Earnings news from the semiconductor sector, one of Wall Street's hottest niches for much of the year, was relatively dreary. The Philadelphia semiconductor index fell 70.08, or a hefty 6 percent, to 1,034.20.
"The market is being shortsighted right now," said Brian Belski, a market strategist at U.S. Bancorp Piper Jaffray, who believes that the sell-off in semiconductor stocks is merely a slight cooling of a very hot sector.
The Standard & Poor's 500 semiconductor electronics group is the highest-performing sector so far this year. Advanced Micro Devices is up 160 percent for the year, while Intel has increased about 69 percent.
But Belski adds that such great returns cannot last forever. "These companies are not going to grow at the rate that they were," he said.
The Nasdaq fell 41.85 to 3,987.72, and the S&P 500 index dropped 22.05 to 1,452.42.
The Dow Jones industrial average slipped 183.49 to close at 10,516.48, led by Honeywell International, which dropped $1.81 to $35.13.
Chipmaker LSI Logic led the semiconductor decline. LSI dropped $7.81, or 19 percent, to $32.69 on a volume of 50.6 million shares--more than 12 times the stock's daily average volume.
LSI announced earnings after yesterday's market close, disappointing some investors. The chipmaker reported earnings of 29 cents a share excluding extraordinary items, just meeting analysts' expectations of 29 cents as surveyed by First Call. A number of brokers responded by slashing their ratings on the stock.
Other semiconductor companies were swept up in the pessimism. Shares of chip designer Rambus fell $9.50, or 11 percent, to $75.50, while National Semiconductor dropped $3.63, or 8 percent, to $40.50. Chip giant Intel also succumbed to the negative tide and receded $1.88 to $139. AMD closed down $3.44 at $75.31.
"This is the normal garden-variety paranoia that we get in the tech sector," said Pip Coburn, a technology strategist for UBS Warburg. "It's totally normal, it's totally understandable, and it's the kind of volatility (that exists) in the fishbowl that we live in."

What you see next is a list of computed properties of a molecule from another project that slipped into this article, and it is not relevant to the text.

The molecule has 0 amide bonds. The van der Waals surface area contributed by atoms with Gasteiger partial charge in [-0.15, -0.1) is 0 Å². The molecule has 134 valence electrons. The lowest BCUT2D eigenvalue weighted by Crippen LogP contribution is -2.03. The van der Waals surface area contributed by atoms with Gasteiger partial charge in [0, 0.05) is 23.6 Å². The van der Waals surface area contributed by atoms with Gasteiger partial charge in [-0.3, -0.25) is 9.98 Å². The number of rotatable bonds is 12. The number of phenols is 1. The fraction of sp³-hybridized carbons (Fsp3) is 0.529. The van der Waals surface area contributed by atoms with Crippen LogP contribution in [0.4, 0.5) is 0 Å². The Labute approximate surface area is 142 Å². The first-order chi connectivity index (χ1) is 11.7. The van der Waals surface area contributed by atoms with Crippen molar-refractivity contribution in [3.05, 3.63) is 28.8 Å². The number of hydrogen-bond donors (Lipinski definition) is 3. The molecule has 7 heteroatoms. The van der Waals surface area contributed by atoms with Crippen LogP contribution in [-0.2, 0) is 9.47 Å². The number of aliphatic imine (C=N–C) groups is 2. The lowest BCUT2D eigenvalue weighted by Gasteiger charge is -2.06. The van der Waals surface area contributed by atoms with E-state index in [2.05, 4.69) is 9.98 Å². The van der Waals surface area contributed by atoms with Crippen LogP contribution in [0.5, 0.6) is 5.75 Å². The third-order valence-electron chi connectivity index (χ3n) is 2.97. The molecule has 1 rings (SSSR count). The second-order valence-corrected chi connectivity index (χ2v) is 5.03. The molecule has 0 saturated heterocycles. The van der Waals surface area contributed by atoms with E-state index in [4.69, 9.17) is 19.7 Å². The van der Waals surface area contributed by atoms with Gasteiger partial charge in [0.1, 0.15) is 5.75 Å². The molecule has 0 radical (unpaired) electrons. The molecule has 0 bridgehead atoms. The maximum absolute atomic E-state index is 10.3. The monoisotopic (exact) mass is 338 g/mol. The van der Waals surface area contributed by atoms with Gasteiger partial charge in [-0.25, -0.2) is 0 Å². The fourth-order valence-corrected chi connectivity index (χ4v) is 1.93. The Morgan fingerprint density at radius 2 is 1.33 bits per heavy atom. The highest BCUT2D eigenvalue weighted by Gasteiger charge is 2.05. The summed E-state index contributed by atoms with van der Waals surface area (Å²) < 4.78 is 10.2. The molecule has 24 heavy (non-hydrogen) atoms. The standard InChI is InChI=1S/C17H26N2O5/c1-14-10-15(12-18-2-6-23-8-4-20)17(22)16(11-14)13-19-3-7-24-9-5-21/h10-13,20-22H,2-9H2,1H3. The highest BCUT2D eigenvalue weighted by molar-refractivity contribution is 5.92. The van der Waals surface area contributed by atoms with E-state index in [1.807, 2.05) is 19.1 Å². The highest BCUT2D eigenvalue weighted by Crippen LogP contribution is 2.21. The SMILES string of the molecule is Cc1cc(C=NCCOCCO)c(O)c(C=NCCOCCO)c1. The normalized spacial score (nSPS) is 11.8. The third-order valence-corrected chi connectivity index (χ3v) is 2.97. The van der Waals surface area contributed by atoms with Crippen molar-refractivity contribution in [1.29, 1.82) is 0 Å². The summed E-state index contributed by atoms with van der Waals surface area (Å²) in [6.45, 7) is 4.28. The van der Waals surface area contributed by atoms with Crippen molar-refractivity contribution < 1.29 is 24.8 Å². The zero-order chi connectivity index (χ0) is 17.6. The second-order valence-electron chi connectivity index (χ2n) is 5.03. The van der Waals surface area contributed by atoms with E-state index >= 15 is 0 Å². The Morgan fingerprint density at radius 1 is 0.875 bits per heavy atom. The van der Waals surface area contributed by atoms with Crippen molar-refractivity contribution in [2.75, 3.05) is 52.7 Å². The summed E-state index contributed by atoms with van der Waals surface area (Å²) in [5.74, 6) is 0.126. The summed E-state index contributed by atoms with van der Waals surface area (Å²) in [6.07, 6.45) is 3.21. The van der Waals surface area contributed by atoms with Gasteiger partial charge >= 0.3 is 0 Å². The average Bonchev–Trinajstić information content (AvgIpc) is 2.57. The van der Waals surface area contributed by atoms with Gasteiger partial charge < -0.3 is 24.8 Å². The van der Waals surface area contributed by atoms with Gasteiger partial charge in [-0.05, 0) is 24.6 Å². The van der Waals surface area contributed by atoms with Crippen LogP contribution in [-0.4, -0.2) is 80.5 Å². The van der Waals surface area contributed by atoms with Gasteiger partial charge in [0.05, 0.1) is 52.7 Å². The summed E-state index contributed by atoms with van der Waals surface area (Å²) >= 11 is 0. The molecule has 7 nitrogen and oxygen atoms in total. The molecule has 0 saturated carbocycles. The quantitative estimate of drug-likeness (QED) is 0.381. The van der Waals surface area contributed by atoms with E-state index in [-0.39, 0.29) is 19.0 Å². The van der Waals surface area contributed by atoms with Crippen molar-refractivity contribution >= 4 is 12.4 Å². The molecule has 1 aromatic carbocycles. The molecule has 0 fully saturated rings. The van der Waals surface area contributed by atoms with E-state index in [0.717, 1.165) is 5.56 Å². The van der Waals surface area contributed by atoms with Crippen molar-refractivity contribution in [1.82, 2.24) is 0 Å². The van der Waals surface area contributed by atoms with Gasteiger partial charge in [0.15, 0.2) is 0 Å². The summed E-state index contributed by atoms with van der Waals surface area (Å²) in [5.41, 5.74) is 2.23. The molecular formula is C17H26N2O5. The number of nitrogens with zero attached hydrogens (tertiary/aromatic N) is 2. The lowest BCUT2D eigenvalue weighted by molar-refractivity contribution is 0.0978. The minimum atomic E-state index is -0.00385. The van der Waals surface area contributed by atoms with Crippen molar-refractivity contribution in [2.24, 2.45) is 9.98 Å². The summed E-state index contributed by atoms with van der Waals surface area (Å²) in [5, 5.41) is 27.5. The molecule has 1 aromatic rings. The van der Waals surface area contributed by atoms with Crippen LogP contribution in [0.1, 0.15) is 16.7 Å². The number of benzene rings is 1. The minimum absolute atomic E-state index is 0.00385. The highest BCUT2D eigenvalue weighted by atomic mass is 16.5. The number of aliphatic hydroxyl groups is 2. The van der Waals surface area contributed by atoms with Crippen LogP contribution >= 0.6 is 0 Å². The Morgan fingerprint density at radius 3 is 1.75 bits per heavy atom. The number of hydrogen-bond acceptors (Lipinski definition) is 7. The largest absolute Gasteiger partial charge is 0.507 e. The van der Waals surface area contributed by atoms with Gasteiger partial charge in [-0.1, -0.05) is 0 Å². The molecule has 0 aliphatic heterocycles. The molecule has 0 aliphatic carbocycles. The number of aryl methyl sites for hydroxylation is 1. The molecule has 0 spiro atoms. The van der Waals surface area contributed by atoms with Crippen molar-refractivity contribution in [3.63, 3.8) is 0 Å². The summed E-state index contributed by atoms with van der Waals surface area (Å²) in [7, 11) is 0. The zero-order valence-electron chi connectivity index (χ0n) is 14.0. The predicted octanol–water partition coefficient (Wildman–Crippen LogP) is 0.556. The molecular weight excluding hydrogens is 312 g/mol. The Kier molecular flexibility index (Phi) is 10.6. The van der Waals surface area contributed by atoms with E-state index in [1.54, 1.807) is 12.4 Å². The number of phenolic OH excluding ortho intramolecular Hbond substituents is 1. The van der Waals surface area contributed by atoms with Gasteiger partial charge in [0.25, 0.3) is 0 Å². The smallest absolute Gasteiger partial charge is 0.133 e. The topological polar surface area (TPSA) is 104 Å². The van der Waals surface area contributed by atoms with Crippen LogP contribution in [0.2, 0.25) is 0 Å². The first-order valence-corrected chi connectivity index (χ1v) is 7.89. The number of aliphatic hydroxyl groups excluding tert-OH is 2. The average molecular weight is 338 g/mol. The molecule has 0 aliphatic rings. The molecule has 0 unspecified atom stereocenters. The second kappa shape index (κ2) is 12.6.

The CNET tech index lost 48.97 to close at 2,869.50. Losers edged out winners, with 74 of the 97 stocks in the index falling, 21 rising and two remaining unchanged.
Almost all of the 18 sectors tracked lost ground today. Internet e-tailers and semiconductor equipment companies took the most punches, falling about 4 percent and 3 percent, respectively. Networking equipment makers were some of the day's only gainers, climbing a slim 0.51 percent.
JDS Uniphase was the most actively traded stock on the Nasdaq. Shares of the fiber-optic equipment maker rose $5.75 to $135.94 on a volume of 199 million shares, more than nine times the stock's average volume. JDS reported earnings today after the markets closed.
Shares of online retailer Amazon.com fell $1.56 to $36.06 after Lehman Brothers cut the stock from a "buy" to a "neutral" rating.
Amazon.com reported a second-quarter per-share loss after the markets closed that was slightly less than Wall Street analysts expected.
Priceline.com dropped $2.63, or 8 percent, to $28.63, while fellow e-tailer eBay dropped $3.56 to $52.69.
E-tailing software maker Vignette fell $4.88, or 11 percent, to $38.75, on a volume of nearly 19 million shares, almost four times more than the stock's average daily volume.
Vignette reported earnings yesterday that indicated the amount of money customers owe the company is increasing. CNET Networks, publisher of News.com, owns a stake in the company.
Xerox fell $3.19, or about 18 percent, to $15 after reporting lackluster earnings on a volume of 32.9 million shares, more than eight times the stock's average. The stock traded as low as $14.75, a new 52-week low, compared with its high of $60.31.
The company said second-quarter profit fell by half on lower sales, and efforts to turn around operations will take longer than expected.
Software maker Remedy fell $19.72, or about 47 percent, to $22.38 after the company posted lower-than-expected revenue for the second quarter.